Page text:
In this episode of the 5 Leadership Questions podcast, Eric Geiger, Todd Adkins, and Daniel Im continue the series on recruiting volunteers with the focus on types of recruiting. During their conversation, they discuss the following questions:
- What are the different types of volunteer roles in the church?
- How do you recruit these different types of volunteers?
- What are the main reasons that people give for not volunteering in the church?
- How do you respond to a volunteer who doesn’t have the time?
- How do you ensure you honor the time and commitment of your volunteers?
“Even within a volunteer level there are different types of roles. Some of those are weekly or biweekly, but some are really based on trust and level of responsibility.”
“When you use your offering time as a way to cast vision for a ministry area, you can excite people about the ministry area without sounding desperate that you need more volunteers.”
“If you leapfrog your own pipeline, you don’t get an opportunity to see people develop along the way. And then they are not able to say to people they are overseeing, ‘I did this when I was in that role…’”
“There are people in the church who are not yet at a place where their heart is overwhelmed with the reality that Christ served them. And so they are not serving others, they are not going to volunteer, because they haven’t been rescued from their selfishness yet.”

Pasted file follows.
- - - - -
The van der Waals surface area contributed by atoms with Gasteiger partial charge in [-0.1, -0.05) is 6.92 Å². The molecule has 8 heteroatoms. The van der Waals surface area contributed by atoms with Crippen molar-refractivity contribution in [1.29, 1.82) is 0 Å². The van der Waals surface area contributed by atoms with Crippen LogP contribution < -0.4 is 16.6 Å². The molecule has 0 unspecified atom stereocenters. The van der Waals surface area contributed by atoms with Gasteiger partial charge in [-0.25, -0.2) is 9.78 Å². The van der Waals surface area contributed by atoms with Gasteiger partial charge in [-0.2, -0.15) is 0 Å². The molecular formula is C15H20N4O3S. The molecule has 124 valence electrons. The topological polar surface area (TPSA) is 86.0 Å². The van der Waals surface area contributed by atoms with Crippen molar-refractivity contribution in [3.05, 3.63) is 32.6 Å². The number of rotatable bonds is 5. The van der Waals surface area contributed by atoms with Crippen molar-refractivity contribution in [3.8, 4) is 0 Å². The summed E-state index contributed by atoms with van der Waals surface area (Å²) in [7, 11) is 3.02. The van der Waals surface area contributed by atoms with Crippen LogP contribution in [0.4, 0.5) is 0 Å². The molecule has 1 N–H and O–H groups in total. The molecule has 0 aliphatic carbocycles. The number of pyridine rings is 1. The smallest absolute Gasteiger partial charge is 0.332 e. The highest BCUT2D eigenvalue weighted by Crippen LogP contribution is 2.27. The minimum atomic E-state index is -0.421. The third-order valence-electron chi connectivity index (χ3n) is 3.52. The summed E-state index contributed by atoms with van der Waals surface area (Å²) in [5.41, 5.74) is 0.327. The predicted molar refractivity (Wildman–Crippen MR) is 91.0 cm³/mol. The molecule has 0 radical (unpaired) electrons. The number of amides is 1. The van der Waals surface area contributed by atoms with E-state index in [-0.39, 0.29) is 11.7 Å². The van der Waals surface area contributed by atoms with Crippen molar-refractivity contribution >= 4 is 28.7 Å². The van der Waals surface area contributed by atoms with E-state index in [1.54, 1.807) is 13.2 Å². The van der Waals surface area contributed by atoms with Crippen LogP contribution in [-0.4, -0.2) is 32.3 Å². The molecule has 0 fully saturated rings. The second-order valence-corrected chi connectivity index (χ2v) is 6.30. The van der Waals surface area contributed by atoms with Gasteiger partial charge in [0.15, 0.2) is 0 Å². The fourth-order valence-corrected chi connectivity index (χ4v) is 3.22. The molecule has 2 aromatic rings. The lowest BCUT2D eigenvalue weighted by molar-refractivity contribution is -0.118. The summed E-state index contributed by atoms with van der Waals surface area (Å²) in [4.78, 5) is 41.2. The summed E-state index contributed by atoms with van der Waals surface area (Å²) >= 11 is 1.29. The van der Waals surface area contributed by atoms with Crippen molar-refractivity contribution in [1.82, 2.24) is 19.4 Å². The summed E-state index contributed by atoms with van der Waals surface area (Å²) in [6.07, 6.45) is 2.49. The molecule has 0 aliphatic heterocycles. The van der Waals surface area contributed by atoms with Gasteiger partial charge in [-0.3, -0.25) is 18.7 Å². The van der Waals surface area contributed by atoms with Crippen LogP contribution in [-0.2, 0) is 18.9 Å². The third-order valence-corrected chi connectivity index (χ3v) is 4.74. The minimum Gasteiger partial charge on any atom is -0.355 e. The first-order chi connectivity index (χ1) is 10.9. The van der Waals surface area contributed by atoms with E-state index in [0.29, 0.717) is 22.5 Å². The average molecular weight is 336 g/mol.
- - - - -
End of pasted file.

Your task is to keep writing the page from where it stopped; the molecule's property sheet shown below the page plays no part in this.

“When you serve, that’s how you become more like Christ.”
“If you as a leader are overwhelmed and busy, you face the temptation of thinking everyone else is living the exact same way as you.”
“Assuming you’ve made a strong ask, if someone says they don’t have enough time, you accept it.”
“Recruiting and manipulation are not the same thing. You make the ask. You do so with passion and conviction because you believe it’s what’s best for the person.”
“When someone says no, there is always a reason behind the no.”
“Every person in your church is not going to become a pastor. There’s some that should. But if you want to change the course of your church, of your community, then the best asset you have is the person in your pew. The average attendee of your church is how you should be benchmarking the health of your church.”
“The fruit of a volunteer is another volunteer. The fruit of a leader is another leader.”
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